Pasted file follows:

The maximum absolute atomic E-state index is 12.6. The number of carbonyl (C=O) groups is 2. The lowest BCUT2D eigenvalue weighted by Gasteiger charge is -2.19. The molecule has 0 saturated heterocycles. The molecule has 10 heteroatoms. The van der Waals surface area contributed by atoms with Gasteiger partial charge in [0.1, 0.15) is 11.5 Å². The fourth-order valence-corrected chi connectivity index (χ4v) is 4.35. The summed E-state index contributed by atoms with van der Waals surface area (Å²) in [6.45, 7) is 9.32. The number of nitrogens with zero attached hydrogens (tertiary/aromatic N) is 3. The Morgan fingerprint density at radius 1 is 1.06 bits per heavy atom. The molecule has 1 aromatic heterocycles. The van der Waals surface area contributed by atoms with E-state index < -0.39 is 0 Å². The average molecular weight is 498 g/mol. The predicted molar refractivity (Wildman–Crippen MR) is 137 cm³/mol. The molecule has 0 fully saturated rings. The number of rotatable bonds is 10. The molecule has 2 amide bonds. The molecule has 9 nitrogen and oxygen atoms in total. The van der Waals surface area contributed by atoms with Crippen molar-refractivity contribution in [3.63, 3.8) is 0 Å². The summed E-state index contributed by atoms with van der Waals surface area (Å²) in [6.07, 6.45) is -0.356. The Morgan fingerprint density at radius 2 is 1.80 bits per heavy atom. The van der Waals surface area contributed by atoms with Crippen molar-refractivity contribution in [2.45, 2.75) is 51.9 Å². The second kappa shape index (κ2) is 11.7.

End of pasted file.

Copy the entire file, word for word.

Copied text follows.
The maximum absolute atomic E-state index is 12.6. The number of carbonyl (C=O) groups is 2. The lowest BCUT2D eigenvalue weighted by Gasteiger charge is -2.19. The molecule has 0 saturated heterocycles. The molecule has 10 heteroatoms. The van der Waals surface area contributed by atoms with Gasteiger partial charge in [0.1, 0.15) is 11.5 Å². The fourth-order valence-corrected chi connectivity index (χ4v) is 4.35. The summed E-state index contributed by atoms with van der Waals surface area (Å²) in [6.45, 7) is 9.32. The number of nitrogens with zero attached hydrogens (tertiary/aromatic N) is 3. The Morgan fingerprint density at radius 1 is 1.06 bits per heavy atom. The molecule has 1 aromatic heterocycles. The van der Waals surface area contributed by atoms with E-state index < -0.39 is 0 Å². The average molecular weight is 498 g/mol. The predicted molar refractivity (Wildman–Crippen MR) is 137 cm³/mol. The molecule has 0 fully saturated rings. The number of rotatable bonds is 10. The molecule has 2 amide bonds. The molecule has 9 nitrogen and oxygen atoms in total. The van der Waals surface area contributed by atoms with Crippen molar-refractivity contribution in [3.63, 3.8) is 0 Å². The summed E-state index contributed by atoms with van der Waals surface area (Å²) in [6.07, 6.45) is -0.356. The Morgan fingerprint density at radius 2 is 1.80 bits per heavy atom. The van der Waals surface area contributed by atoms with Crippen molar-refractivity contribution in [2.45, 2.75) is 51.9 Å². The second kappa shape index (κ2) is 11.7.